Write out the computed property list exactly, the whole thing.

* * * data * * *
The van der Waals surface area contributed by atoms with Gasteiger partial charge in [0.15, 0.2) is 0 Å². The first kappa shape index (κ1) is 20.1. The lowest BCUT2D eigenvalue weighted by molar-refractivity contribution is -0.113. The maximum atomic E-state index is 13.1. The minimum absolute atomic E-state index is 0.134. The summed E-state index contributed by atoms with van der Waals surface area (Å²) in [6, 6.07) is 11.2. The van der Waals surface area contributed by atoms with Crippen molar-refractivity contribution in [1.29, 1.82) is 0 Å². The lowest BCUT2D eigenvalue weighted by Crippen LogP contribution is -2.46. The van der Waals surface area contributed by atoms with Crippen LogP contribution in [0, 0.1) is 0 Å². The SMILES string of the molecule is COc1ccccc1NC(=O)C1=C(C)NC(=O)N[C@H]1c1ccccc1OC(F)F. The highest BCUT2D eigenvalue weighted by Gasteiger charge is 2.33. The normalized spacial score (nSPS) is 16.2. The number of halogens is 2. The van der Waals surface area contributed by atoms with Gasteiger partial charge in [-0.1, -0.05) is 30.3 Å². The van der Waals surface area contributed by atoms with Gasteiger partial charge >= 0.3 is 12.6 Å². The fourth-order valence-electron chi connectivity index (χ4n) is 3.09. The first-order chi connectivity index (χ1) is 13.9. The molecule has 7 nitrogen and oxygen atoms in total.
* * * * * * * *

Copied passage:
The van der Waals surface area contributed by atoms with Gasteiger partial charge in [0.15, 0.2) is 0 Å². The first kappa shape index (κ1) is 20.1. The lowest BCUT2D eigenvalue weighted by molar-refractivity contribution is -0.113. The maximum atomic E-state index is 13.1. The minimum absolute atomic E-state index is 0.134. The summed E-state index contributed by atoms with van der Waals surface area (Å²) in [6, 6.07) is 11.2. The van der Waals surface area contributed by atoms with Crippen molar-refractivity contribution in [1.29, 1.82) is 0 Å². The lowest BCUT2D eigenvalue weighted by Crippen LogP contribution is -2.46. The van der Waals surface area contributed by atoms with Crippen LogP contribution in [0, 0.1) is 0 Å². The SMILES string of the molecule is COc1ccccc1NC(=O)C1=C(C)NC(=O)N[C@H]1c1ccccc1OC(F)F. The highest BCUT2D eigenvalue weighted by Gasteiger charge is 2.33. The normalized spacial score (nSPS) is 16.2. The number of halogens is 2. The van der Waals surface area contributed by atoms with Gasteiger partial charge in [-0.1, -0.05) is 30.3 Å². The van der Waals surface area contributed by atoms with Gasteiger partial charge >= 0.3 is 12.6 Å². The fourth-order valence-electron chi connectivity index (χ4n) is 3.09. The first-order chi connectivity index (χ1) is 13.9. The molecule has 7 nitrogen and oxygen atoms in total.